A pine log was spluttering and diffusing tiny coloured sparks. Zoe lay curled up in a silken ball on the black bearskin rug, and Olivia's favourite low chair had been wheeled to the foot of the couch, the tea-things were on the table, and the bra.s.s trivet on the fender was suggestive of hot b.u.t.tered scones.
"Oh, Aunt Madge, how cosy you look," were Olivia's first words. "May I take off my hat and jacket? I am going to stay a long time, and Marcus hopes to come round presently."
"Then we will wait tea for him," returned Aunt Madge, with something like her old briskness.
"Will you tell Deb not to bring in the kettle and scones until we ring?
Come, this is like old times. It is months since Marcus had tea with me. Now draw up your chair, Livy, and begin your story, for you are just bursting with news," and, though Olivia laughed at this, she did not deny it.
"We had such a lovely time last night," she began. "Greta looked so pretty in her black evening dress at the top of the table. She wore the pearl necklace and Olive's diamond cross. She has such a beautiful white throat the pearls hardly showed against it Mr. Gaythorne came in to dinner and sat beside her, but he was very tired and left us directly after, and we all went up to Greta's morning-room and sat round the fire talking, just we four. It was so nice and cosy."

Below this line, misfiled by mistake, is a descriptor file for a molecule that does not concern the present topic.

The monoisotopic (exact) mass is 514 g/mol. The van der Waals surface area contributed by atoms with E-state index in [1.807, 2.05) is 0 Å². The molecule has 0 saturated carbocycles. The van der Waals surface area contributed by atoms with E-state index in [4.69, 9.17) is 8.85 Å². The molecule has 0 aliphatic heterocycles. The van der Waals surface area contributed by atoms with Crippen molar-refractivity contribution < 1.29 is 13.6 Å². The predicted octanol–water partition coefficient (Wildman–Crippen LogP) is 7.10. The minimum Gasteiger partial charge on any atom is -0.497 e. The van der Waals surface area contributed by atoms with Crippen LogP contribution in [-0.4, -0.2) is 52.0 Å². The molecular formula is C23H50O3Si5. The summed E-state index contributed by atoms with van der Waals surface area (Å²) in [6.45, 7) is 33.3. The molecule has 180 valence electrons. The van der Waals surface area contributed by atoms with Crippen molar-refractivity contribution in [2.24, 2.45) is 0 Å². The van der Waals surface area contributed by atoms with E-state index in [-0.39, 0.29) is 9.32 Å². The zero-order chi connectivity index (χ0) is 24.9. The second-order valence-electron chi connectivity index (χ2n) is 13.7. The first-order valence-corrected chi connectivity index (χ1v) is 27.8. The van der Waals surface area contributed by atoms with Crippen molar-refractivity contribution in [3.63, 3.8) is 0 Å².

"I suppose Mr. Gaythorne was told the grand news?"
"Oh dear, yes. He and Alwyn were so keen about it. They drank the health of Dr. Bevan's new partner. Mr. Gaythorne proposed the toast himself. Just as we left the dining-room I noticed that Greta detained Alwyn, and they did not follow upstairs for quite a quarter of an hour, but of course Marcus and I took no notice. They both looked a little bit excited when they came in. Greta gave my arm a funny little squeeze, and Alwyn cleared his throat and looked at Marcus, and then said in such a serious voice that he had an important proposal to make to us. It was Greta's idea, but he heartily approved of it. The house at Brunswick Place was waiting for a tenant. Why should not Marcus take it? It was to be let furnished. They had decided on that already, so there would be no delay or fuss necessary. 'You might go in next week,' he finished. 'The rooms only need airing and warming.'"